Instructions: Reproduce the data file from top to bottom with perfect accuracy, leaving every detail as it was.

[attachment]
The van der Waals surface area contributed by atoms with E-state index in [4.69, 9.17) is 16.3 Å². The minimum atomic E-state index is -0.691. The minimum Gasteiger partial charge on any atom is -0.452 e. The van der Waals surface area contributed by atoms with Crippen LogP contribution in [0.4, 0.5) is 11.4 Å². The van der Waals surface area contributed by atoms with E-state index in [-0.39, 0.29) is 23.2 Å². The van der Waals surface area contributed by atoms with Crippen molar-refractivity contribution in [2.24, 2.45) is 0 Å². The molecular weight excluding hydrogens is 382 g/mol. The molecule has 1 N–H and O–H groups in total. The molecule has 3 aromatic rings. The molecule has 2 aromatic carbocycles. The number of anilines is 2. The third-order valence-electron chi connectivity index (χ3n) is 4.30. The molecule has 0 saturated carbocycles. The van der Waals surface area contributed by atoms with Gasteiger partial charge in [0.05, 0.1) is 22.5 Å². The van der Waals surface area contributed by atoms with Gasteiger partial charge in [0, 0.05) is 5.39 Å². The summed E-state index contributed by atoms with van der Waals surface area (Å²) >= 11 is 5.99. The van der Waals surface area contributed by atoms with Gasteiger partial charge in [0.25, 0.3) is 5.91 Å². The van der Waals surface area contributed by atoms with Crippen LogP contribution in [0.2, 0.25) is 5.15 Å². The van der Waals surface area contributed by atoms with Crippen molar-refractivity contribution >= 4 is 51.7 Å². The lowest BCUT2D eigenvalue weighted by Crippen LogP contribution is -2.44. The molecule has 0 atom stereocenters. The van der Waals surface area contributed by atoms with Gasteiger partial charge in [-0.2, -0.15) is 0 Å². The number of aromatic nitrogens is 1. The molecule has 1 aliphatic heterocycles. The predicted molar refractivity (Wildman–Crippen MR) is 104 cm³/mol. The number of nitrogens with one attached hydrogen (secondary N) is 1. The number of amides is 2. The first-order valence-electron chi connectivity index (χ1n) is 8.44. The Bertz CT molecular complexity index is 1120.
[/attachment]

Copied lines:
The van der Waals surface area contributed by atoms with E-state index in [4.69, 9.17) is 16.3 Å². The minimum atomic E-state index is -0.691. The minimum Gasteiger partial charge on any atom is -0.452 e. The van der Waals surface area contributed by atoms with Crippen LogP contribution in [0.4, 0.5) is 11.4 Å². The van der Waals surface area contributed by atoms with E-state index in [-0.39, 0.29) is 23.2 Å². The van der Waals surface area contributed by atoms with Crippen molar-refractivity contribution in [2.24, 2.45) is 0 Å². The molecular weight excluding hydrogens is 382 g/mol. The molecule has 1 N–H and O–H groups in total. The molecule has 3 aromatic rings. The molecule has 2 aromatic carbocycles. The number of anilines is 2. The third-order valence-electron chi connectivity index (χ3n) is 4.30. The molecule has 0 saturated carbocycles. The van der Waals surface area contributed by atoms with Gasteiger partial charge in [0.05, 0.1) is 22.5 Å². The van der Waals surface area contributed by atoms with Gasteiger partial charge in [0, 0.05) is 5.39 Å². The summed E-state index contributed by atoms with van der Waals surface area (Å²) >= 11 is 5.99. The van der Waals surface area contributed by atoms with Gasteiger partial charge in [0.25, 0.3) is 5.91 Å². The van der Waals surface area contributed by atoms with Crippen LogP contribution in [0.2, 0.25) is 5.15 Å². The van der Waals surface area contributed by atoms with Crippen molar-refractivity contribution >= 4 is 51.7 Å². The lowest BCUT2D eigenvalue weighted by Crippen LogP contribution is -2.44. The molecule has 0 atom stereocenters. The van der Waals surface area contributed by atoms with Gasteiger partial charge in [-0.2, -0.15) is 0 Å². The number of aromatic nitrogens is 1. The molecule has 1 aliphatic heterocycles. The predicted molar refractivity (Wildman–Crippen MR) is 104 cm³/mol. The number of nitrogens with one attached hydrogen (secondary N) is 1. The number of amides is 2. The first-order valence-electron chi connectivity index (χ1n) is 8.44. The Bertz CT molecular complexity index is 1120.